FACTOID # 29: 73.3% of America's gross operating surplus in motion picture and sound recording industries comes from California.
 
 Home   Encyclopedia   Statistics   States A-Z   Flags   Maps   FAQ   About 
   
 
WHAT'S NEW
 

SEARCH ALL

FACTS & STATISTICS    Advanced view

Search encyclopedia, statistics and forums:

 

 

(* = Graphable)

 

 


Encyclopedia > Borna disease


Borna disease virus
Virus classification
Group: Group V ((-)RNA)
Order: Mononegavirales
Family: Bornaviridae
Genus: Bornavirus
Species: Borna disease virus

Borna disease is an infectious neurological syndrome of warm-blooded animals, which causes abnormal behaviour and fatality. Originally identified in sheep and horses in Europe, it has since been found to occur in a wide range of warm-blooded animals including birds, cattle, cats and primates and has been found in animals in Europe, Asia, Africa and North America. The name is derived from the town of Borna in Saxony, Germany, which suffered an epidemic of the disease in horses in 1885.


Borna disease in sheep and horses arises after a four week incubation period followed by the development of immune-mediated meningitis and encephalomyelitis. Clinical manifestations vary but may include excited or depressed behaviour, ataxia, ocular disorders and abnormal posture and movement. Mortality rates are 80-100% in horses and greater than 50% in sheep.


The causative agent of Borna disease, Borna disease virus (BDV) is a neurotropic virus and is the sole member of the Bornaviridae family within the Mononegavirales order. It has the smallest genome (8.9 kilobases) of any Mononegavirales species and is unique within that order in its ability to replicate within the host cell nucleus.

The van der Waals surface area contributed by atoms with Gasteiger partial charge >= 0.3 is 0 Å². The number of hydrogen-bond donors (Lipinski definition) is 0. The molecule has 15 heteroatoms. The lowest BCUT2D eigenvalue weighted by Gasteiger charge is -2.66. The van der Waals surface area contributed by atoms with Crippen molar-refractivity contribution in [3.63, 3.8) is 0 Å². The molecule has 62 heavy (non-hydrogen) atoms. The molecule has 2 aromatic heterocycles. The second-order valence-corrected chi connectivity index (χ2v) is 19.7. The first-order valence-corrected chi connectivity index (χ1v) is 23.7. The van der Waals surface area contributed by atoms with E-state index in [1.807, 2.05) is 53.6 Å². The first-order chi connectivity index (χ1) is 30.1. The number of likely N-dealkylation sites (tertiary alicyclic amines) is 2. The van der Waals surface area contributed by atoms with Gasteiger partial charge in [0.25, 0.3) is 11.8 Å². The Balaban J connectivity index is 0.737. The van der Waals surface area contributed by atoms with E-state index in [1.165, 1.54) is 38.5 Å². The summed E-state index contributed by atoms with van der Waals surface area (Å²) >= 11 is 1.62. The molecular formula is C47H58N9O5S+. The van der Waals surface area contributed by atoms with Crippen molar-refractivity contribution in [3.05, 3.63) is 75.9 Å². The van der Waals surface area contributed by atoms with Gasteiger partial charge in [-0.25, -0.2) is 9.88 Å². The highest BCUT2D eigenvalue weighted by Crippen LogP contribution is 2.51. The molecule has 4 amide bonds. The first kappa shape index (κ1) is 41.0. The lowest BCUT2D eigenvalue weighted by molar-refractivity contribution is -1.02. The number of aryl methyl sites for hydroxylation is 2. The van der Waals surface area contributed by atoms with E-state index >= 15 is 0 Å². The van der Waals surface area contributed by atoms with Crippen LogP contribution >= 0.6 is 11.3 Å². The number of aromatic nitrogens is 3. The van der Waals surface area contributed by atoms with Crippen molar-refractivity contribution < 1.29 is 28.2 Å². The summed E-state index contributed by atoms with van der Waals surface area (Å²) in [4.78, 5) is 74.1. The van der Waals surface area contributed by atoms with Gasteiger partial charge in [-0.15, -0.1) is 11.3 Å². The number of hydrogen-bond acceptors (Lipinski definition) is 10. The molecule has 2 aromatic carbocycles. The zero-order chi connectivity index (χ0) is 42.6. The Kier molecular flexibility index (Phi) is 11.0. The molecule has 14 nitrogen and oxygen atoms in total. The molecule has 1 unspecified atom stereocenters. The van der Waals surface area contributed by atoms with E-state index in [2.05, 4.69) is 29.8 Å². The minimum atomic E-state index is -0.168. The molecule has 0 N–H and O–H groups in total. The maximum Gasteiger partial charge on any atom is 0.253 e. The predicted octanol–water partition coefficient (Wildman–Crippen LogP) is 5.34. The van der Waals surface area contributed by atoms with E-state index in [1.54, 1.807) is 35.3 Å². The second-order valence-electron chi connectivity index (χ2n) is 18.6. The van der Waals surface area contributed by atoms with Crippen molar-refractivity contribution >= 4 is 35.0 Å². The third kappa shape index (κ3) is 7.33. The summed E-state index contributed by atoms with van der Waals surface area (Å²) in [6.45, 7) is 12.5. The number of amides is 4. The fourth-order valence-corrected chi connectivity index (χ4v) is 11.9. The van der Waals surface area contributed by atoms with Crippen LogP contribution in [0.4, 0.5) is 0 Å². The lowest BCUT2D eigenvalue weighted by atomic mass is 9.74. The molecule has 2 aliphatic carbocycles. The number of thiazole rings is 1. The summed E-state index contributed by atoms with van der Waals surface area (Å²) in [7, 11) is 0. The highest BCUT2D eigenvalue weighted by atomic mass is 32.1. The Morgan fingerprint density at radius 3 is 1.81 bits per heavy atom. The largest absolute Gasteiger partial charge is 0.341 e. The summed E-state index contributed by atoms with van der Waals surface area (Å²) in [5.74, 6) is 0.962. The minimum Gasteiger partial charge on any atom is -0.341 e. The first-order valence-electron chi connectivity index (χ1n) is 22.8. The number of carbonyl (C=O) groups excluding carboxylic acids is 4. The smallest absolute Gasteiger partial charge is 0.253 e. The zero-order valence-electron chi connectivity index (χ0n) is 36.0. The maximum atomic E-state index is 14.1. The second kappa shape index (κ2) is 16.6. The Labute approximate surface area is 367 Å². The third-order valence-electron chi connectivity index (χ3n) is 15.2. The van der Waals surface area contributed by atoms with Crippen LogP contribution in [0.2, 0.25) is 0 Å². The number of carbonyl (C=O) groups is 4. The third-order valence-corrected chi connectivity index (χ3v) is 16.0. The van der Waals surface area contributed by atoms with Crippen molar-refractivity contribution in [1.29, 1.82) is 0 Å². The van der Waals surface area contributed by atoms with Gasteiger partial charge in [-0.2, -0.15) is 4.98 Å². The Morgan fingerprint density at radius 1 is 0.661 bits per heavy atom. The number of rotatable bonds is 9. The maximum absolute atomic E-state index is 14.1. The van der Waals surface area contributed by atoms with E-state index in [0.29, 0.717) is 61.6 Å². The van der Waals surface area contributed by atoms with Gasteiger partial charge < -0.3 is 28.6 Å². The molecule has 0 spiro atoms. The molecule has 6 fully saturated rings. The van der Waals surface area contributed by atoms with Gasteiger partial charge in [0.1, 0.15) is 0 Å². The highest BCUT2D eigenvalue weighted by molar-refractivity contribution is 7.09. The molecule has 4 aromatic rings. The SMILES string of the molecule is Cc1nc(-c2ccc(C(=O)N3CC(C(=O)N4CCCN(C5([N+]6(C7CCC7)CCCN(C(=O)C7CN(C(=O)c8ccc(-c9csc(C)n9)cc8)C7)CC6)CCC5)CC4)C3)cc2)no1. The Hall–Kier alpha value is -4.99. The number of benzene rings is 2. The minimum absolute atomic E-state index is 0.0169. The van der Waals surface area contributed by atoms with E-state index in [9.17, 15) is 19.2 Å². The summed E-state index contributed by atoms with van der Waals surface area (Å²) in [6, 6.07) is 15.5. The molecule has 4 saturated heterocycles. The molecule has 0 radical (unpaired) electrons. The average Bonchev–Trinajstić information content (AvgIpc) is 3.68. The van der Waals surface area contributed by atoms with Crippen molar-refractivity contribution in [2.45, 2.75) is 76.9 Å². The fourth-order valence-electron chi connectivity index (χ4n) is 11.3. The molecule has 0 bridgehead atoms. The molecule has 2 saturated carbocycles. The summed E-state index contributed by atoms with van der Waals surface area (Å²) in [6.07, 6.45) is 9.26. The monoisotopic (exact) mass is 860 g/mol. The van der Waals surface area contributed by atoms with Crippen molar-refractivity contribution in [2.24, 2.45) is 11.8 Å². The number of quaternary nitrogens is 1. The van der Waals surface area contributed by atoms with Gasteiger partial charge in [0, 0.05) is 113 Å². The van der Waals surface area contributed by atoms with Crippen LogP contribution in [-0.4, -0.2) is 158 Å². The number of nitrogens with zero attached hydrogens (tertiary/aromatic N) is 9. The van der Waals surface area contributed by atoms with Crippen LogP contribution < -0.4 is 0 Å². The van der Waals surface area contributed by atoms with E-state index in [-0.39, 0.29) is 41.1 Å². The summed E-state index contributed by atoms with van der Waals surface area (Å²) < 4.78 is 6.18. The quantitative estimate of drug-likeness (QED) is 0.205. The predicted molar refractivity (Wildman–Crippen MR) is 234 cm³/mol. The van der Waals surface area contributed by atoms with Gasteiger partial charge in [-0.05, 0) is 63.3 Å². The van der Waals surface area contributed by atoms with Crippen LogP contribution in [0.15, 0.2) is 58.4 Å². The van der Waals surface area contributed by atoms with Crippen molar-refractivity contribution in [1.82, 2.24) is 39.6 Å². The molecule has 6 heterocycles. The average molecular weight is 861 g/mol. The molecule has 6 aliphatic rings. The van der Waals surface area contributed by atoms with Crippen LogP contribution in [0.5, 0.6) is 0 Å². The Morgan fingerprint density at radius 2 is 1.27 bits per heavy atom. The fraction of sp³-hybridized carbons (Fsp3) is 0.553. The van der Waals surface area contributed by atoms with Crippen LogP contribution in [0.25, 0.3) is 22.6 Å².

The mode of transmission of BDV is unclear but probably occurs through intranasal exposure to contaminated saliva or nasal secretions. Following infection, individuals may develop Borna disease, or may remain subclinical, possibly acting as a carrier of the virus.


BDV also infects humans and is therefore considered to be a zoonotic agent. The role of BDV in human illness is controversial and it is yet to be established whether BDV causes any overt disease in humans. However, correlative evidence exists linking BDV infection with neuropsychiatric disorders such as bipolar disorder.


References

Koprowski, H. and Lipkin, W. I. (Eds) (1995). Borna disease. Springer-Verlag.




  Results from FactBites:
 
APHIS | News (754 words)
Borna disease is a sporadic, transmissible, progressive neurologic disease of horses, cats, cattle, and sheep.
Borna disease is a subacute, viral encephalomyelitis, which is a type of brain infection.
Microscopically, the disease is characterized by an inflammation of nerve cells in the brain.
  More results at FactBites »

 
 

COMMENTARY     


Share your thoughts, questions and commentary here
Your name
Your comments

Want to know more?
Search encyclopedia, statistics and forums:

 


Press Releases |  Feeds | Contact
The Wikipedia article included on this page is licensed under the GFDL.
Images may be subject to relevant owners' copyright.
All other elements are (c) copyright NationMaster.com 2003-5. All Rights Reserved.
Usage implies agreement with terms, 1022, m